More than 28,000 potential new homes in Toronto are caught up in worsening delays before Ontario’s planning tribunal, the Toronto Region Board of Trade says – even as the provincial government pledges to speed up approvals and cut red tape for new housing.
The business lobby group released numbers on Friday that indicate thousands of planned units are in limbo because of a backlog of appeal hearings before the Ontario Municipal Board (OMB) and its successor, the Local Planning Appeal Tribunal.
Many in the development industry say paperwork and approval delays are major factors constraining the supply of new homes, which in turn is driving a tight real-estate market and skyrocketing rents.
The board of trade points out that even if it is assumed that only half of the units now held up will be approved, that would allow construction to start on 14,000 new homes. (An average of about 18,000 units – mostly condominiums – get built in Toronto each year, but the number varies.) The board of trade’s analysis does not include thousands more planned homes outside Toronto’s borders.
For now, the planning tribunal is scheduling new hearings into mid-2020 to deal with the backlog. But the board of trade says the first budget of Doug Ford’s PC government, expected this spring, should provide funding for temporary adjudicators so the tribunal can hold extra hearings.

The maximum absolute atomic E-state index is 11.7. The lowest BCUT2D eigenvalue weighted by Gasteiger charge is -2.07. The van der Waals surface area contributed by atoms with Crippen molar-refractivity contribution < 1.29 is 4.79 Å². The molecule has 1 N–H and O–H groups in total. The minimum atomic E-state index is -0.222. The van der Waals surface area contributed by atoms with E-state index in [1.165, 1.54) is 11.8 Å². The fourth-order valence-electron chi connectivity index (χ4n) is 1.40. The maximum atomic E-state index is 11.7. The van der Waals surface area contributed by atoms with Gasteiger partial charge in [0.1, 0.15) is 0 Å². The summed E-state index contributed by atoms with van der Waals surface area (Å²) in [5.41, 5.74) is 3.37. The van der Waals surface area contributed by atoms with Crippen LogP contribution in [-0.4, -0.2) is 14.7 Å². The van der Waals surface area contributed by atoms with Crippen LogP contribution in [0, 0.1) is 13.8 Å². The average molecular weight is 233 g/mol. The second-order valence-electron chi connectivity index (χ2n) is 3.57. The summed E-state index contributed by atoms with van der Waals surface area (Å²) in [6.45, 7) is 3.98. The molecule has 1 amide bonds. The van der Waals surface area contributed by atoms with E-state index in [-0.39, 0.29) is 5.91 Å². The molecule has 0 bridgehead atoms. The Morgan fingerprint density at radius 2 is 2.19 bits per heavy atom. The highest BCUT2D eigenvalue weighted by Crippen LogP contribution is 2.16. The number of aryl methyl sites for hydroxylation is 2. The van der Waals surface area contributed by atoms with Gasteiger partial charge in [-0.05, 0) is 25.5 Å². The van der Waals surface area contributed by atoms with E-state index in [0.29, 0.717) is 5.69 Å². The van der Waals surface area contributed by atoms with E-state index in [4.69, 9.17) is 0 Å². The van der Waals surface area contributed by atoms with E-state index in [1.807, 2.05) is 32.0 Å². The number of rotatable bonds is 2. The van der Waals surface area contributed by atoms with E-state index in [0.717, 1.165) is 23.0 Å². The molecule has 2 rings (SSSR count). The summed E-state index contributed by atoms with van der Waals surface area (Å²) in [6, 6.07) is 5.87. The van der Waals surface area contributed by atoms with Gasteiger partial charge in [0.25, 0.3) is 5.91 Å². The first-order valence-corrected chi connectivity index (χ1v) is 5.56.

“We think the government’s doing some great work on red tape around housing in general,” said Brian Kelcey, vice-president of public affairs for the board of trade. “But this is a resource problem. They just need to stop and invest the resources to be able to process more of these cases more quickly.”
Mr. Kelcey says the OMB was already facing delays when the previous Liberal government announced reforms in 2017 that strengthened the authority of local municipalities and weakened the OMB’s powers to override their planning decisions.
But before the Liberals' Local Planning Appeal Tribunal was put place, developers rushed in applications so they would be assessed under the previous rules, making things worse, Mr. Kelcey said. Now, at least 97 cases – the vast majority old OMB cases – are stuck in the queue awaiting hearings at the tribunal, he said.
While many expect the emphasis in the upcoming provincial budget to be cost-cutting, board of trade president and CEO Jan De Silva said in a statement that an investment of just “a few million” dollars could tackle the problem: “Fixing this backlog may be the best tool the government has to bring more housing supply rapidly to market.”
The Ford government, elected last June, has made speeding up planning approvals to get more housing built more quickly a priority. It recently withdrew a proposal that critics said would have opened the door to development on protected greenbelt lands.
The government has also proposed easing density requirements in Ontario’s Growth Plan for the Greater Golden Horseshoe, a move that some environmentalists have warned would bring 1990s-style suburban sprawl.
In an e-mailed statement, Brian Gray, a spokesman for the Ministry of the Attorney General, said the government has been seeking more adjudicators for the tribunal since October, posting a job advertisement.
But the hiring process is run by the tribunal, he said, and overseen by the Public Appointments Secretariat.
He said the tribunal has interviewed applicants and is expected in the coming weeks to recommend new adjudicators for its roster, which currently numbers 22. He did not say how many would be added.